The border of the novo-vacuum is a sphere expanding at half the speed of light. Its apparent size in the sky is affected by the fact that when you look away from the closest point on the border, you’re looking back further in time, and seeing it when it was smaller.
In the diagram to the right, the black circles show the actual size of the border at five different times, while the blue curves show the apparent size and shape according to the stationary observer marked on the diagram, who has to wait for light from the border to arrive. (The mathematical form for these curves can be found by requiring that twice the distance from the centre of the border to a point on the curve, plus the distance from that point to the observer, is equal to the time elapsed since the creation of the novo-vacuum.)
The dashed grey lines show the apparent edge of the border; these are tangents to the blue curves. They show the path of starlight that grazed the border when it was smaller than its current size, allowing it to blot out much less of the sky than if it had been that size all along. Even at the latest time shown, when the border is right on top of the observer, it only occupies 120° of the view.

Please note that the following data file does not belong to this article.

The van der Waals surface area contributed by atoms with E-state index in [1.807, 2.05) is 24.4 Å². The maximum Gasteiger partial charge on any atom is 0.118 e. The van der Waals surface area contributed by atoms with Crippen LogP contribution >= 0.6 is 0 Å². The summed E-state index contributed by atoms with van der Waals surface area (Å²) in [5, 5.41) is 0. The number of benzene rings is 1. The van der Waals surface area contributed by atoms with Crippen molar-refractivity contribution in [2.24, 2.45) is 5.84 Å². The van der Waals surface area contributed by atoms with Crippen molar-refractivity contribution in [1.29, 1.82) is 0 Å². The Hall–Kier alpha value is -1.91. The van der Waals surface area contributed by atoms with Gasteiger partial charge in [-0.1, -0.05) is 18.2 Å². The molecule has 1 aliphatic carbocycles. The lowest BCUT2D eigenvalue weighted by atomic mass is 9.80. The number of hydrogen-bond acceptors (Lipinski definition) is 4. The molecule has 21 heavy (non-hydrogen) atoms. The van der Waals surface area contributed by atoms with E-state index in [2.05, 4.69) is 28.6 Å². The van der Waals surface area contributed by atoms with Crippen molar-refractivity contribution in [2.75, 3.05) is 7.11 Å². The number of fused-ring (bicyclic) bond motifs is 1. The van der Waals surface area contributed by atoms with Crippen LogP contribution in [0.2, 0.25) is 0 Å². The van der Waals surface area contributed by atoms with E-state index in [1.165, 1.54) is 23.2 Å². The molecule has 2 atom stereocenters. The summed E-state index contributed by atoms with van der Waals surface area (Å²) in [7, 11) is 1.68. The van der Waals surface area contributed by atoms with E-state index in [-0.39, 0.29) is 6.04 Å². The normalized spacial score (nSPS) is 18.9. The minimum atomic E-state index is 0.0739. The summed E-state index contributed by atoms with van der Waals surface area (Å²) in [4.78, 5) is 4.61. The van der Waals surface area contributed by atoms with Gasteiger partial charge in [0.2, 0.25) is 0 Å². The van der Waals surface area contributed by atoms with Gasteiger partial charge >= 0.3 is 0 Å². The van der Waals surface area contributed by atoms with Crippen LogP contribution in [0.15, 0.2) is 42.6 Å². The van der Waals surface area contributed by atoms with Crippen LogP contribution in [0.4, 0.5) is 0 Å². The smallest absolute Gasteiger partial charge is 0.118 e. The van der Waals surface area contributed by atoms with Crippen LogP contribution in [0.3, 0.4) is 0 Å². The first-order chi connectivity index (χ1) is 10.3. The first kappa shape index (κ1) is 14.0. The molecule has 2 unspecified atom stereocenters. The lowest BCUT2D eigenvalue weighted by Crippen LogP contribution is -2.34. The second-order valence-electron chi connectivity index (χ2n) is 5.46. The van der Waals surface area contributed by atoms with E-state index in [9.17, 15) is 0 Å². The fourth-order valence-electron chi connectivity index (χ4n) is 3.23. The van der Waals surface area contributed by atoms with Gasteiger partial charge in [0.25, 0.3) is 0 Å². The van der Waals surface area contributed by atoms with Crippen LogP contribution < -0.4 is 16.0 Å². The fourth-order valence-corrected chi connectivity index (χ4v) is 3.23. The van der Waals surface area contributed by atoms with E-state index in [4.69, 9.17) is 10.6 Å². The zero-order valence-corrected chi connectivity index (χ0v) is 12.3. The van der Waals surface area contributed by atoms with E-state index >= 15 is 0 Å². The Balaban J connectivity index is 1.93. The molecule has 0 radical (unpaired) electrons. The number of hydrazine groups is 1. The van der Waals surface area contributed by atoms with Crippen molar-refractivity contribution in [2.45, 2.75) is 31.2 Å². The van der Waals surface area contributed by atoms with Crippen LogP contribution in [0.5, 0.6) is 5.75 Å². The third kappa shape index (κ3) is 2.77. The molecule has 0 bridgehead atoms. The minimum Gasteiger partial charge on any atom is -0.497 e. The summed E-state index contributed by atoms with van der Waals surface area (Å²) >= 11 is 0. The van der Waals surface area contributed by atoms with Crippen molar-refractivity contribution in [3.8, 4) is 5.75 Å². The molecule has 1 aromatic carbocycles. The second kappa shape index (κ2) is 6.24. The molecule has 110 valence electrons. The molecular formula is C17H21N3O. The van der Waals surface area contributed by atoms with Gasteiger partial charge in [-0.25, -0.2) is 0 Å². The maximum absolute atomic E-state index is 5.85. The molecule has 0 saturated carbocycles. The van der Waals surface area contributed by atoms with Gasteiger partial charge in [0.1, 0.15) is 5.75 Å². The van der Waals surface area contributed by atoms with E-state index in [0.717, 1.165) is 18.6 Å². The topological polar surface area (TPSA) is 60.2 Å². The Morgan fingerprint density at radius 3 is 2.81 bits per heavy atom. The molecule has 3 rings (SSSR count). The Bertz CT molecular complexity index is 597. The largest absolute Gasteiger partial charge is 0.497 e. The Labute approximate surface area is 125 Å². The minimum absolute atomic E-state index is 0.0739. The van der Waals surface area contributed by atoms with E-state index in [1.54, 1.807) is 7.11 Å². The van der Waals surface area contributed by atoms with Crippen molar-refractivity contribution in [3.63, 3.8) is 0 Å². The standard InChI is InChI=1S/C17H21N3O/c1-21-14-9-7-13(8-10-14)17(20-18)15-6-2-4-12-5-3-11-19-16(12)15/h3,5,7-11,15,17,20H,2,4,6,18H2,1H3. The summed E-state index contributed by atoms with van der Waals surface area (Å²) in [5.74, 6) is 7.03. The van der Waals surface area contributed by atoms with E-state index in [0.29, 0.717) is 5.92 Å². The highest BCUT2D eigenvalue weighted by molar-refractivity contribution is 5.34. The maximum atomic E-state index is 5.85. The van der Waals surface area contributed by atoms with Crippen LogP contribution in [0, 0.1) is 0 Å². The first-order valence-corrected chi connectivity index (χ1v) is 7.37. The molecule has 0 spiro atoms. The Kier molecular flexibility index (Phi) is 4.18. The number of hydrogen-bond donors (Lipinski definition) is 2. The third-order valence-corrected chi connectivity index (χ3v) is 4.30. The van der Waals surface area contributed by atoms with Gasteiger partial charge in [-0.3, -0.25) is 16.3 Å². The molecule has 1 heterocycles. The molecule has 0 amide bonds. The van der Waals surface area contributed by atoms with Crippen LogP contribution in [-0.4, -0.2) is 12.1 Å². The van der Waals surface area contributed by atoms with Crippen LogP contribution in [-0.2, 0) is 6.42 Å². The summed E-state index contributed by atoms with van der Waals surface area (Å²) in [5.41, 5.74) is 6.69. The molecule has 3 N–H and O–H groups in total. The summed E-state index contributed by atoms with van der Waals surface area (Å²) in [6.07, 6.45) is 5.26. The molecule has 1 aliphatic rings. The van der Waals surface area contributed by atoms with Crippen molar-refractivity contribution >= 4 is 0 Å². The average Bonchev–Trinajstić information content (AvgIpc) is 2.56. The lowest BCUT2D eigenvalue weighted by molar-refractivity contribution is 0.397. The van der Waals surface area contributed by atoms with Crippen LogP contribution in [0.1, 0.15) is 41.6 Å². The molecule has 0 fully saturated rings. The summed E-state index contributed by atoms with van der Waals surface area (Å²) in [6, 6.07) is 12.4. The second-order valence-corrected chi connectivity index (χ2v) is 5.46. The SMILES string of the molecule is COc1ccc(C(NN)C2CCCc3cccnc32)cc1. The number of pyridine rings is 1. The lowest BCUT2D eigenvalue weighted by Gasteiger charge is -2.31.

The diagram to the left shows the increasing angular size of the border with time. The varied Doppler shift of the borderlight across the surface is indicated schematically; the exact blue shift factor ranges from √3 =1.732 at the centre down to 2/√3=1.1547 at the edge. The Doppler shift at the edge of the view remains the same as the border expands, because the light seen here is always emitted at exactly 90° from the direction of expansion (as measured in a reference frame moving along with the relevant portion of the border).